I accidentally did something interesting. As you know, I recently attended the fourteenth year of the Palm Springs Photo Festival. I love this event. This event is truly unique to photography. This event is also tailor-made for social media, at least for most people. And up until this year, “most people,” included me.
But this year something strange happened. I never touched my phone. Over five, entirely full days I never made a single image with my phone, nor did I make a single social media post. Why? Well, this is more difficult to explain. I THINK what happened is I finally hit the wall with IG for the second time in my life. The first time I hit the wall I was walking down the road in Pie Town, New Mexico and I deleted the app. I didn’t delete it this time around, not yet anyway, but my brain said to me, “Stop doing this.” So I did.
When the festival came along I defaulted back to the old me. Notebook, camera. I used both of these items extensively. I attended a workshop about breaking into the Asian market and I made five-pages of notes. I attended another class about concepts and contextualization and I took another-five pages of notes. I listened, wrote and LEARNED. I also made photographs. Better images than I would have made with my phone. Images that will land in the selects folder from shooting eleven years of this festival. High-res, 24-megapixel images made from lenses that go far beyond the camera on my mobile device. I was building an archive if you will. Written, photographed.
And here is what I didn’t do. I didn’t sit with my phone in hand attempting to encapsulate what was happening by quoting witty quotes paired with average imagery. I didn’t spend time hashtagging while the program in front of me transpired while my brain was busy keeping up with the world of vanity metrics. (And just think about how much time people spend returning to their feed to check on flow and response volume. Yikes.)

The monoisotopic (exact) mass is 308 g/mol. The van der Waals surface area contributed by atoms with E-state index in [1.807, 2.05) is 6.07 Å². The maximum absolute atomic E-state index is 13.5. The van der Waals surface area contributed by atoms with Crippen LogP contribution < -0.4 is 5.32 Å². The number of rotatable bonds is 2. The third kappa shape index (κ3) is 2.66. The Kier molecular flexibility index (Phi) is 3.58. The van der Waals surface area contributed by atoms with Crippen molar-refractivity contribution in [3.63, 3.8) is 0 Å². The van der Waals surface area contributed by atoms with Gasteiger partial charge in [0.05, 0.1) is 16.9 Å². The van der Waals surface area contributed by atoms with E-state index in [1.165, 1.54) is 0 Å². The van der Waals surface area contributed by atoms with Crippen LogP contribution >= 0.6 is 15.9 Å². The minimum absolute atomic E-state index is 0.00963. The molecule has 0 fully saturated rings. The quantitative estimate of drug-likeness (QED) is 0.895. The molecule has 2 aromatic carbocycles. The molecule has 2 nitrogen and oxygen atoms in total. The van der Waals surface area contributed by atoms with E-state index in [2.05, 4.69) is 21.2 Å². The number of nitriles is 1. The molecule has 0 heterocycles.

I realized that when I “cover” something with my phone I become almost entirely detached from the experience itself. Guess how many pages of notes I have from last year’s festival. Zero. What do I remember about last year’s festival? Nothing. I actually don’t remember a thing. Let me remind you. It is physically impossible for the human brain to do two things at once.
When you walk around an environment filled with masses of people completely absorbed in their mobile devices you find yourself in a unique, observational position. And it looks entirely absurd. Four or five photographers all sharing space on one small, hotel couch and none of them speaking to one another. Lost on tiny, digital islands. And you wonder how we find ourselves in the position we do. I’m here to advise, we no longer need to wonder.
Here is my advice. Whatever you do don’t carry your phone in your front pocket. Guys, knowing what we know about these devices, why would you carry this thing right next to your naughty bits? Geez, that should be obvious. But try this, carry your phone in your pack. Don’t make it easy to get at. And keep the pack in your backseat or trunk when you drive. When you find yourself reaching for the phone stop and ask “Is this mandatory?” I would guess that eighty-percent of the time the answer will be “no.” I’m being polite. The percent will be much higher but I’m allotting for the MASSES of people who always reply, “But I have to check my email,” which they do hundreds of times a day out of sheer habit and addiction, or they respond “but someone just texted me,” as if all text messages are life and death.
If you survive two weeks of doing this I’m guessing you will pass through the same veil that I did. You will emerge into a world of clarity, of peace, calm and transcendent, universal free love. Okay, THAT might be a stretch, but you will feel different and you will see things differently I can almost guarantee it.